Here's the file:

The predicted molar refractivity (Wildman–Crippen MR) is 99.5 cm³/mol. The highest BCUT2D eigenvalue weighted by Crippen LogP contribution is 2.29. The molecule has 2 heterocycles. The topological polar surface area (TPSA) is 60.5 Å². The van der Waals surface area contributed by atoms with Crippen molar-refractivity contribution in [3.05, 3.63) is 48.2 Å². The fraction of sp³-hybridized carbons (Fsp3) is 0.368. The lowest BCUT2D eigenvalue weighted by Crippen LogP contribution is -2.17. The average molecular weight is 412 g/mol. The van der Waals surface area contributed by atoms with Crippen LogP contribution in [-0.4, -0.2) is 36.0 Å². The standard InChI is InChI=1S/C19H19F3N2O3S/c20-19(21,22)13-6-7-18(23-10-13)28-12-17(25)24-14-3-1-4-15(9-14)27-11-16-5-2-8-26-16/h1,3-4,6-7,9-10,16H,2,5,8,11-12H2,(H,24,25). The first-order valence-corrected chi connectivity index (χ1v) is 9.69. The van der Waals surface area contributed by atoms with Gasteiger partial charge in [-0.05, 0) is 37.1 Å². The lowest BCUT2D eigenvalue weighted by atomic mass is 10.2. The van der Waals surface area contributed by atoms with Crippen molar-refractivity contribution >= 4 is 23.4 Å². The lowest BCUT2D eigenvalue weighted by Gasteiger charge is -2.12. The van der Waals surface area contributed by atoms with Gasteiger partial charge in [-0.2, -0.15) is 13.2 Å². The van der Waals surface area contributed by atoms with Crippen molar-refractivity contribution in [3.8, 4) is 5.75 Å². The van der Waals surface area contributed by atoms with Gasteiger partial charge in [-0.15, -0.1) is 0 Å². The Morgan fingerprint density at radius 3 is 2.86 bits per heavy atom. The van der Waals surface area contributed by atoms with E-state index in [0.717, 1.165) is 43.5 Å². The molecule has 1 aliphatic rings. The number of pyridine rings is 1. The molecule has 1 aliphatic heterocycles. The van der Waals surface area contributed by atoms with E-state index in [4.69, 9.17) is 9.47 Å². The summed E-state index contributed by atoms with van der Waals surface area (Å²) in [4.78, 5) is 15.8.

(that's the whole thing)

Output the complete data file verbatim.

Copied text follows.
The predicted molar refractivity (Wildman–Crippen MR) is 99.5 cm³/mol. The highest BCUT2D eigenvalue weighted by Crippen LogP contribution is 2.29. The molecule has 2 heterocycles. The topological polar surface area (TPSA) is 60.5 Å². The van der Waals surface area contributed by atoms with Crippen molar-refractivity contribution in [3.05, 3.63) is 48.2 Å². The fraction of sp³-hybridized carbons (Fsp3) is 0.368. The lowest BCUT2D eigenvalue weighted by Crippen LogP contribution is -2.17. The average molecular weight is 412 g/mol. The van der Waals surface area contributed by atoms with Crippen LogP contribution in [-0.4, -0.2) is 36.0 Å². The standard InChI is InChI=1S/C19H19F3N2O3S/c20-19(21,22)13-6-7-18(23-10-13)28-12-17(25)24-14-3-1-4-15(9-14)27-11-16-5-2-8-26-16/h1,3-4,6-7,9-10,16H,2,5,8,11-12H2,(H,24,25). The first-order valence-corrected chi connectivity index (χ1v) is 9.69. The van der Waals surface area contributed by atoms with Gasteiger partial charge in [-0.05, 0) is 37.1 Å². The lowest BCUT2D eigenvalue weighted by atomic mass is 10.2. The van der Waals surface area contributed by atoms with Crippen molar-refractivity contribution >= 4 is 23.4 Å². The lowest BCUT2D eigenvalue weighted by Gasteiger charge is -2.12. The van der Waals surface area contributed by atoms with Gasteiger partial charge in [-0.2, -0.15) is 13.2 Å². The van der Waals surface area contributed by atoms with Crippen molar-refractivity contribution in [3.8, 4) is 5.75 Å². The van der Waals surface area contributed by atoms with Gasteiger partial charge in [-0.15, -0.1) is 0 Å². The Morgan fingerprint density at radius 3 is 2.86 bits per heavy atom. The van der Waals surface area contributed by atoms with E-state index in [0.717, 1.165) is 43.5 Å². The molecule has 1 aliphatic rings. The number of pyridine rings is 1. The molecule has 1 aliphatic heterocycles. The van der Waals surface area contributed by atoms with E-state index in [4.69, 9.17) is 9.47 Å². The summed E-state index contributed by atoms with van der Waals surface area (Å²) in [4.78, 5) is 15.8.